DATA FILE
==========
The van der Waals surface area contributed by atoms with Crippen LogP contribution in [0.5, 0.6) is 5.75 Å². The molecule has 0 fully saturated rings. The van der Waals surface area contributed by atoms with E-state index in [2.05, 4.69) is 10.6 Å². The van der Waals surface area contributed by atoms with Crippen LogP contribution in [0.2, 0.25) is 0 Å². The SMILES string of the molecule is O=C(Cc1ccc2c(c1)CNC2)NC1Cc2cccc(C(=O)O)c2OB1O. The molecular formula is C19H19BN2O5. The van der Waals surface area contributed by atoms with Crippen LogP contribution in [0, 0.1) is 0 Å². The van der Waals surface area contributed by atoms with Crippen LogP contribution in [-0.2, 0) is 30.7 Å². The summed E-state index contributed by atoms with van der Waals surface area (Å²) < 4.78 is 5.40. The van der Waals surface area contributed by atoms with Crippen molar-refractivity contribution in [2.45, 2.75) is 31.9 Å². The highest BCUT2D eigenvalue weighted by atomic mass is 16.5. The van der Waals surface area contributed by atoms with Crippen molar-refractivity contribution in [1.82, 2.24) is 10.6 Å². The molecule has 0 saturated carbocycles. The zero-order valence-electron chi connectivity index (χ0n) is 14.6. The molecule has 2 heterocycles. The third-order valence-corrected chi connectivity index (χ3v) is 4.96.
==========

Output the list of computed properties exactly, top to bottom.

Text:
The van der Waals surface area contributed by atoms with Crippen LogP contribution in [0.5, 0.6) is 5.75 Å². The molecule has 0 fully saturated rings. The van der Waals surface area contributed by atoms with E-state index in [2.05, 4.69) is 10.6 Å². The van der Waals surface area contributed by atoms with Crippen LogP contribution in [0.2, 0.25) is 0 Å². The SMILES string of the molecule is O=C(Cc1ccc2c(c1)CNC2)NC1Cc2cccc(C(=O)O)c2OB1O. The molecular formula is C19H19BN2O5. The van der Waals surface area contributed by atoms with Crippen LogP contribution in [0, 0.1) is 0 Å². The van der Waals surface area contributed by atoms with Crippen LogP contribution in [-0.2, 0) is 30.7 Å². The summed E-state index contributed by atoms with van der Waals surface area (Å²) < 4.78 is 5.40. The van der Waals surface area contributed by atoms with Crippen molar-refractivity contribution in [2.45, 2.75) is 31.9 Å². The highest BCUT2D eigenvalue weighted by atomic mass is 16.5. The van der Waals surface area contributed by atoms with Crippen molar-refractivity contribution in [1.82, 2.24) is 10.6 Å². The molecule has 0 saturated carbocycles. The zero-order valence-electron chi connectivity index (χ0n) is 14.6. The molecule has 2 heterocycles. The third-order valence-corrected chi connectivity index (χ3v) is 4.96.